• If you fix your eyes on the world events, you’ll be depressed.

Fix your eyes on Jesus and stay focused on what He’s called you to do.

One of the ways Steve and I have tried to keep our focus on Jesus has been to keep a gratitude journal. At dinner each night, we list the top three blessings of the day and give thanks together as a couple for all the goodness of the Lord. Gratitude is just one simple way to keep your focus on Christ.

2. FEARLESS

I believe God is calling His children to rise up and live boldly.

Paul wrote in his letter to Timothy,

For the Spirit God gave us does not make us timid, but gives us power, love, and self-discipline” (2 Timothy 1:7). 

What does it look like for you to live boldly for Christ in 2019?

  • Maybe it means taking a risk and going on a mission trip.
  • Maybe it means increasing your giving.
  • Maybe it means boldly sharing your faith with your neighbor. I dare you. 

Ask God what it looks like to live boldly for Him.

3. FREE

So many of us live in bondage to what other people think of us. But Christ has called us to freedom.

He has accomplished our freedom through the cross. 

It is for freedom that Christ has set us free. Stand firm, then, and do not let yourselves be burdened again by the yoke of slavery” (Galatians 5:1). 

May I ask you a personal question?

How much brain space do you give to worrying about what others might think of you?

Here’s the thing—God calls us to nurture our relationships, but He never calls us to worry about what others are thinking. I believe when we truly internalize God’s love we are free to love others rather than be enslaved to them.

As you stand on the brink of 2019, why not consider what it might look like for you to live focused, fearless and free this year?

What action steps can you take right now to initiate this life-changing thinking that leads to life-changing behaviors?

Becky Harling. Authentic. Passionate. Funny. Insightful. Becky is a frequent speaker at conferences, retreats, and other venues. She is the author of Who Do You Say I Am?, Rewriting Your Emotional Script, Freedom from Performing, The 30 Day Praise Challenge and The 30 Day Praise Challenge for Parents. Becky is married to Steve Harling and has four adult kids and five grandkids. Visit her website and blog!

Graphic adapted, courtesy of StockSnap at Pixabay.

Thursday
Dec202018

Enjoy Your Friendships—Especially at Christmastime!

Kathy Collard Miller is an amazing writer and speaker who focuses on women's hearts—encouraging women to live as Daughters of the King. In this Christmas UPGRADE, Kathy invites us to consider our friendships at Christmastime.

"Do friendships seem more beneficial or challenging? Most likely both," Kathy said.

I (Dawn) can't tell you how many new friendships I've developed during past Christmas seasons, but even more, I've come to appreciate the value of faithful friends who continue to encourage, challenge and motivate me.

Thank you, Kathy, for reminding us to view our friendships from God's perspective!

Kathy continues . . .

Let’s see how we can be more blessed by friendships than frustrated—especially during the holidays.

Friendships are gifts from God.

That may sound very basic, but when we remember God orchestrated every human contact, we can be grateful even when it’s a challenging connection.

When we are tempted to grumble instead, let’s remember the truth about friendships.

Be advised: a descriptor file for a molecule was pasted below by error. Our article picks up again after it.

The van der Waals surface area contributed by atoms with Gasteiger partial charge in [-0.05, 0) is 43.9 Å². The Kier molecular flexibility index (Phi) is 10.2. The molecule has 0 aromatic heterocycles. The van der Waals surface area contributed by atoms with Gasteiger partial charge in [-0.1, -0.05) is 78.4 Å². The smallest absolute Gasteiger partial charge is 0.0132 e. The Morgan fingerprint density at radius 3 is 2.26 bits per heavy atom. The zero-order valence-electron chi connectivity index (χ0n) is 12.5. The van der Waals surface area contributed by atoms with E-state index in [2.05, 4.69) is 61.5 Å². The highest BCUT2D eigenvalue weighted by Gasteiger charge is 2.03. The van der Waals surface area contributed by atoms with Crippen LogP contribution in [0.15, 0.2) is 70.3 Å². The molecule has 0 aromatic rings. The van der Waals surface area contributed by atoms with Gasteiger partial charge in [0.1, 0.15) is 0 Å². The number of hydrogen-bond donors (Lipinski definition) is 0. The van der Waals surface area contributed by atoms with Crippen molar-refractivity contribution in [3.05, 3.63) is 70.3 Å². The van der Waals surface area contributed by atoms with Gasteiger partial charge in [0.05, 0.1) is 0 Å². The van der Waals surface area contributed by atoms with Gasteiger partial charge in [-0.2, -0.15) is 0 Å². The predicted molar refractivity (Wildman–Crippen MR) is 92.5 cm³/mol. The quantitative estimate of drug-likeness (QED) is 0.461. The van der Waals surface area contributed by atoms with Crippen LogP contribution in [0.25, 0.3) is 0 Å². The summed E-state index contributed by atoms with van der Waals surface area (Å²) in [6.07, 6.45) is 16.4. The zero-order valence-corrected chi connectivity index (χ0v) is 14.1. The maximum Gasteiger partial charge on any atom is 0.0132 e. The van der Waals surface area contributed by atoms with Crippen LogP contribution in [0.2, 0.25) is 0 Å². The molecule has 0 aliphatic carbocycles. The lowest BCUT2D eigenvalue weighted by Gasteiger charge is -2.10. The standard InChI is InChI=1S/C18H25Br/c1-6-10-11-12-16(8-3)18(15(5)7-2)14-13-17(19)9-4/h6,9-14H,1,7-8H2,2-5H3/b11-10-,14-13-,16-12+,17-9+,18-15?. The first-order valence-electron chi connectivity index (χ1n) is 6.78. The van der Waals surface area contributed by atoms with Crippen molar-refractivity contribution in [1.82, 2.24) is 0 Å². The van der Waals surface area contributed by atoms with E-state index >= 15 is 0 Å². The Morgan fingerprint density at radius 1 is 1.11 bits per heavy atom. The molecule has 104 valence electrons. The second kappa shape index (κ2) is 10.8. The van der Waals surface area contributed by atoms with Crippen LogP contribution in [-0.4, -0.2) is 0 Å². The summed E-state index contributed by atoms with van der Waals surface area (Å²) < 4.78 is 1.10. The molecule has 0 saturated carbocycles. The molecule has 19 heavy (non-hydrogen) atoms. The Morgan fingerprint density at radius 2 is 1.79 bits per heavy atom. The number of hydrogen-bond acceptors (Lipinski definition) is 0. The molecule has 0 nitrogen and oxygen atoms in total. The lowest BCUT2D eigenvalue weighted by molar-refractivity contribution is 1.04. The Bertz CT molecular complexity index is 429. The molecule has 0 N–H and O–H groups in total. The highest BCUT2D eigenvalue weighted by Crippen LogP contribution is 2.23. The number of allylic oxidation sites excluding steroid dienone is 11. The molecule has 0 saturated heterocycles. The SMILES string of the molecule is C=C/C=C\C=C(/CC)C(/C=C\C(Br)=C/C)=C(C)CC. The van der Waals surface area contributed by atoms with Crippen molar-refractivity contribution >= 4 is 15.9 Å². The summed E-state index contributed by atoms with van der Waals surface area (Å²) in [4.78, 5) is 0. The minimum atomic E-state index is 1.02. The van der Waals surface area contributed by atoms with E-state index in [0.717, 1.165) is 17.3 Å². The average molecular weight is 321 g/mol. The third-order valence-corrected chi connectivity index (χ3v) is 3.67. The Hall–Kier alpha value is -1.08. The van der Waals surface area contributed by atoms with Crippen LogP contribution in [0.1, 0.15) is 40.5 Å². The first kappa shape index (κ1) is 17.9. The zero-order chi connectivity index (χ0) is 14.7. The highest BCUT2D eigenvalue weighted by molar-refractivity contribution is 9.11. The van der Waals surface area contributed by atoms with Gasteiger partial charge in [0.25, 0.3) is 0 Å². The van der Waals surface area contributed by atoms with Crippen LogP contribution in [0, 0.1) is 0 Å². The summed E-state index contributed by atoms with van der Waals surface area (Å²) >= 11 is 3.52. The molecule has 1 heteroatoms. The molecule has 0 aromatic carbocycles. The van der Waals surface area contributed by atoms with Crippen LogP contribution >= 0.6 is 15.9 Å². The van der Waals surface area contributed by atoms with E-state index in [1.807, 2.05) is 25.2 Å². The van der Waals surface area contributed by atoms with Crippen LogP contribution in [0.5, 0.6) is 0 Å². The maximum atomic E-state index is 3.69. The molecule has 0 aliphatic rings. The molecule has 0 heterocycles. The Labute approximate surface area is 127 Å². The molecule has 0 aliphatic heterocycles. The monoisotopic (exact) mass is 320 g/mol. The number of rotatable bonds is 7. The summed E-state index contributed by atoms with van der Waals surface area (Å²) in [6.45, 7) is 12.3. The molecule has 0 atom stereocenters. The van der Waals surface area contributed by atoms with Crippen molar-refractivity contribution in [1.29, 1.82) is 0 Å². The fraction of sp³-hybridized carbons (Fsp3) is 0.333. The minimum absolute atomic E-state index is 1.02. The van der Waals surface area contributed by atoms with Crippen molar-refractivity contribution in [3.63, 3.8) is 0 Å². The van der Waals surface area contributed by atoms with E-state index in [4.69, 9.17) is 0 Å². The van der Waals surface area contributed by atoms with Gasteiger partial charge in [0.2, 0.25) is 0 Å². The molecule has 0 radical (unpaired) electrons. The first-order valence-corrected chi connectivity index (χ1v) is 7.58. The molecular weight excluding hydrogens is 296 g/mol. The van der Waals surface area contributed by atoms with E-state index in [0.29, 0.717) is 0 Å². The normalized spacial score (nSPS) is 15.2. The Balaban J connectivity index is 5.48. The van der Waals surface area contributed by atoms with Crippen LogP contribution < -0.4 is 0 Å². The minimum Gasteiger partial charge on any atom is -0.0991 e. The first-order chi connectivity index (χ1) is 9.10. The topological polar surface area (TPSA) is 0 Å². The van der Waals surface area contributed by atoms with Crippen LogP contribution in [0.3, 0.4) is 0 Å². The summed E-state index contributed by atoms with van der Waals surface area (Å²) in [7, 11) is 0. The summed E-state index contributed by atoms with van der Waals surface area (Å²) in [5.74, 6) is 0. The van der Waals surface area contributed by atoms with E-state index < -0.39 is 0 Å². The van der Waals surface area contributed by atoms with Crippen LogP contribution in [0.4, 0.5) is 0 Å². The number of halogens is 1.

1. Friendships are God’s gift.

Sometimes we define “good” as “trouble-free.” We can easily assume God made a mistake or is mean-spirited when He connects us with an “unlovable” person. And certainly God might lead us to limit our availability, but every person has a purpose in our lives and we have God’s purpose in their lives.

Especially at Christmas, there might be a specific talent or perspective you offer few others can offer. Look for that kind of opportunity.

Proverbs 27:17 tells us, “Iron sharpens iron, and one man sharpens another.” How appropriate at the stressful time of Christmas.

2. Friendships are an invitation to draw closer to God.

For instance, if boundaries are needed, seek His plan and don’t immediately assume you should cut off the friendship.

I remember a challenging friendship which seemed her fault. I thought of requirements for her behavior which would eliminate my uncertainty.

Suddenly, I saw my plan of not needing to seeking God’s guidance at each challenge.

I released my control and learned to be more loving and kind with God’s power.

I remembered James 1:2: “Count it all joy, my brothers, when you meet trials of various kinds.”

At Christmas, everyone celebrates differently. That can feel stressful and we might want to withdrawn or control.

God’s power can give us a gracious perspective of honoring others and see how we depend upon God because of it.

3. Friendships are examples to encourage us.

  • Is there someone who handles stress better than you by depending upon God? Ask her how she maintains her peace.
  • Is there someone who sets up priorities more effectively than you? Ask her about how she makes plans.
  • Is there someone who makes Christmas more worshipful? Ask her to share her ideas.

Most of us resist asking for help, but we need to humble ourselves. One humble question can open the door within another person’s heart to ask for help.

4. Friendships aren’t for comparisons.

You may have a friend who decorates amazingly for Christmas and you don’t know how to make those amazing bows. Don’t belittle your lack of designing skills.

Another friend is a fabulous gourmet cook and you can’t seem to remember to take the neck and giblets out of the cavity of the turkey. Don’t apologize every time someone takes a bite of your simple meal.

God never wants you to compare with another. I Corinthians 12:5-6 tells us, “there are varieties of service, … but it is the same God who empowers them all in everyone.”